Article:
By Gabriele Marcotti
June 11, 2012

Here are three thoughts from Ukraine's 2-1 victory over Sweden:

1. Four generations of Ukrainian excellence: It's a thread that begins with Valeriy Lobanovskyi, the legendary Dynamo Kyiv manager and continues through Oleg Blokhin, the 59-year-old coach and former goalscoring sensation, Andriy Shevchenko, the veteran centerforward who notched the two goals that sunk the Swedes and Andriy Yarmolenko, the 22-year-old rising star who set up Shevchenko's opener. Blokhin, Shevchenko and Yarmolenko celebrated together at pitch-side after the win, but, make no mistake about it, Lobanovskyi, despite passing away a decade ago at the age of 63, was there too, at least in spirit.

The legendary coach, nicknamed the "colonel," was an innovator who combined discipline, science and tactical flexibility like few others.

We owe much of what we have today in terms of conditioning, data analysis and training methods to him. And Ukraine owes him a particular debt, which is why Blokhin made it a point to remember him post-match.

2. Shevchenko's fairytale: Eight years ago he won the Ballon d'Or. Six years ago he made a shock move from AC Milan to Chelsea for a whopping $50 million. Four years ago, after two hugely disappointing campaigns at Stamford Bridge, he was loaned back to Milan. Three years ago, Milan sent him back after a bust of a season in which he failed to score a single league goal. He ended up back at Dynamo Kyiv, the club where he started his career, and most saw a slow slide to retirement, largely because, a few months shy of his 36th birthday, he's now suffering from major back pain as well. And yet, against the Swedes, Shevchenko regained his superhero status, popping up with two huge goals -- and not just any two goals, but two gorgeous, athletic headers. There's no limit to what adrenaline, mixed with desire and class, can do. Especially when you're playing for your nation.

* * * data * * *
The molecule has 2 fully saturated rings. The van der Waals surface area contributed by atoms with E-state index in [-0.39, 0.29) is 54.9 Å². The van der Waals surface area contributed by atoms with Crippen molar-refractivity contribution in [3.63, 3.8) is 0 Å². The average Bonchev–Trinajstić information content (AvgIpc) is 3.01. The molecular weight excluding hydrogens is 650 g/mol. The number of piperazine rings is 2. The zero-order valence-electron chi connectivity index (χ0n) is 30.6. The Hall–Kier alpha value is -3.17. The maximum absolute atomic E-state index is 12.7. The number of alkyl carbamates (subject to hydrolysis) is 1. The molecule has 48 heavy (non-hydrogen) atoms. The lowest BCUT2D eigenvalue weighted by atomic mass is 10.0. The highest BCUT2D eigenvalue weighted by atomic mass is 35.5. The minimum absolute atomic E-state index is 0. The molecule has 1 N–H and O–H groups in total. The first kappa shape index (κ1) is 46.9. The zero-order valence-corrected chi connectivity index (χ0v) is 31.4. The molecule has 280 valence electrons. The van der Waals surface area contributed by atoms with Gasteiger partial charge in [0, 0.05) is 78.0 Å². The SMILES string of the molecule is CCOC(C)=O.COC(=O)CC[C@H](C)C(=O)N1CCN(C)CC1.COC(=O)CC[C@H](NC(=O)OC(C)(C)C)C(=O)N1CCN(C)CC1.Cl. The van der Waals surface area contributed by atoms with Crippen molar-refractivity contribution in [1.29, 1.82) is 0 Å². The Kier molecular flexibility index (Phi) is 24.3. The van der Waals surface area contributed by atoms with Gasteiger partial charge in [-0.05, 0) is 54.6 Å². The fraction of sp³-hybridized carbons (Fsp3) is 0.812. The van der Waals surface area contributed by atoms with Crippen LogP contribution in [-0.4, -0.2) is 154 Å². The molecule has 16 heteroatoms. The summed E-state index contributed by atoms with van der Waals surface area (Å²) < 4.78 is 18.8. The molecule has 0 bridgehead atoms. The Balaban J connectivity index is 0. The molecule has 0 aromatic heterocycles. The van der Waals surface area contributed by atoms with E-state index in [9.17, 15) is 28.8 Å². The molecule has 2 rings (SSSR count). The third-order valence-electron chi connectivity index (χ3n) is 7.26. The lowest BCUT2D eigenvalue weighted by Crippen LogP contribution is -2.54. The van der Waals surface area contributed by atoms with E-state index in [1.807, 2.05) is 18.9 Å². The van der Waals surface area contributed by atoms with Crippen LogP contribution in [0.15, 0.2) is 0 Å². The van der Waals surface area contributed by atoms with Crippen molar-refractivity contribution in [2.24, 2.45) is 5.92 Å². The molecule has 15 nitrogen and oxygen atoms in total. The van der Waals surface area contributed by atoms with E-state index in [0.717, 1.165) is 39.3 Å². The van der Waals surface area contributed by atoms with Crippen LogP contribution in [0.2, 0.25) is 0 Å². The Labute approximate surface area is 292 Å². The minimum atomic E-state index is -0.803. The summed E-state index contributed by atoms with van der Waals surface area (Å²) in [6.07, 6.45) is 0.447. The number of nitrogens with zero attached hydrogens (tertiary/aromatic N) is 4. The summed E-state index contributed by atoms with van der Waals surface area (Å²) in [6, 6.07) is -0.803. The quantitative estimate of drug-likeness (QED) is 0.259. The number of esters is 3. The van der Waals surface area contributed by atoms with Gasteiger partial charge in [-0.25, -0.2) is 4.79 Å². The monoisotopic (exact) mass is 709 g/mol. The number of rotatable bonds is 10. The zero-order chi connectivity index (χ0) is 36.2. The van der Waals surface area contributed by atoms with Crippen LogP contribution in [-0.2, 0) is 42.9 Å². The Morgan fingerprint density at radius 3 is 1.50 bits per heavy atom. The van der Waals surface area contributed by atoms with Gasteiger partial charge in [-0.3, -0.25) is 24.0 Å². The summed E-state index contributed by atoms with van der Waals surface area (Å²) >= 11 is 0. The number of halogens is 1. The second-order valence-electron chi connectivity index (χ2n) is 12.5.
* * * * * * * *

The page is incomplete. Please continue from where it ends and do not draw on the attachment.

3. Zlatan Ibrahimovic's tournament? The English media love to deride him. And they'll no doubt continue doing so if he fails to perform against England on Friday. But the big Swede showed that he's ready and sharp. He looks fit. He looks focused. He hit the post and scored a goal. Erik Hamren's decision to play another striker alongside him leaves him less isolated and frees him up to inflict maximum damage (though, perhaps, it would be better if it was Johan Elmander, rather than Markus Rosenberg, joining him up front). The problem is that the two-striker formation does leave Sweden weaker in midfield and they could well pay a price for it. But it's a gamble worth taking. This is Ibrahimovic's time to shine.

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